The Czech National Bank now says that its more than 2-year old regime of capping the crown's gains is unlikely to be abandoned before mid-2017.
A statement issued following its regular policy Board meeting said:
The Bank Board states again that the Czech National Bank will not discontinue the use of the exchange rate as a monetary policy instrument before 2017. In view of the slightly anti-inflationary balance of risks to the current forecast, the Bank Board considers it likely that the commitment will be discontinued nearer to mid-2017.
While marking a small shift in the timing from the previous "in the first half of next year", the decision to change the wording must have been thoroughly considered by the Board because of its important implications.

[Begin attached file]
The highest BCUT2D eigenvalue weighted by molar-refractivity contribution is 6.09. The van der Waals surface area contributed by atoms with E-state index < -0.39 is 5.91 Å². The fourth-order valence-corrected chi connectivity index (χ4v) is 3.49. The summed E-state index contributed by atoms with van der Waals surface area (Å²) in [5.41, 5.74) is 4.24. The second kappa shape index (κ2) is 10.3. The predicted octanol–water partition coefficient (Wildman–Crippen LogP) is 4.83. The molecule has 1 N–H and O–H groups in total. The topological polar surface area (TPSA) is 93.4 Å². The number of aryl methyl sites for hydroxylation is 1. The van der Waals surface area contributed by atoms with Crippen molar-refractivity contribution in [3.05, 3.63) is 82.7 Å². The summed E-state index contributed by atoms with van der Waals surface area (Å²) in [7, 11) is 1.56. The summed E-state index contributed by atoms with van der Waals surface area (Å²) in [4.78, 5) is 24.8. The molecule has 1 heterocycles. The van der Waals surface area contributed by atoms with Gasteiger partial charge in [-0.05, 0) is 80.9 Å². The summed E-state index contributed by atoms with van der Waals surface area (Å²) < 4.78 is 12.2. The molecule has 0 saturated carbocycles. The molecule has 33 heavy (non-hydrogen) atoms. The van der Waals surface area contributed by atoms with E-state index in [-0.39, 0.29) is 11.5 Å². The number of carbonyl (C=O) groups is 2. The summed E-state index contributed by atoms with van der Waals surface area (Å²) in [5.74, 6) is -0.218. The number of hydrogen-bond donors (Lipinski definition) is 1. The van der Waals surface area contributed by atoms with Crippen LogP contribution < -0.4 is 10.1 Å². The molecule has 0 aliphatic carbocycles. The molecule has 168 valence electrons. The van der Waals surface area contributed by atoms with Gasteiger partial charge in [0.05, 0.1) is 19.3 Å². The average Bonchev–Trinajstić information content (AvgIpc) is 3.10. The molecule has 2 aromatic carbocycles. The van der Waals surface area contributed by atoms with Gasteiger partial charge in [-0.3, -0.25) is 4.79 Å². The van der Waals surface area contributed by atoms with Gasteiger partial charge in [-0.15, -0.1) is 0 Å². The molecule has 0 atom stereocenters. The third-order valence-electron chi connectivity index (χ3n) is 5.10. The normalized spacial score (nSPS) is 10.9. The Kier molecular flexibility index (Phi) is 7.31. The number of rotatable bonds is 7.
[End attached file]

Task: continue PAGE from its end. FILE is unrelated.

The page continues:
The fresh "nearer mid-2017" guidance pushes the timing of a future decision on abandoning the crown cap safely beyond February 2017, when two new central bankers are due to join the Board and complete a reshuffle concerning a majority of the Board's seats. Between now and mid-February 2017, four out of seven Board members see their terms expire.
So the bottom line of today's statement by the Board is: Do not expect most of us - including the current Governor - to be around when a decision on exiting the crown cap is most likely to be taken.
In other words, the current Board is preparing to hand the decision, and corresponding responsibility, over to a future Board whose composition remains completely in the dark.
In yet other words, the man calling the shots is now going to be President Milos Zeman, a long-time critic of the central bank. He has the sole power to appoint central bankers in my home country and is the one to determine the future composition of the Board, and with it both the speed and the mechanism of re-introducing a floating currency.
From now on, investors need to pay even closer attention to whatever Mr. Zeman has to say about central bank policy.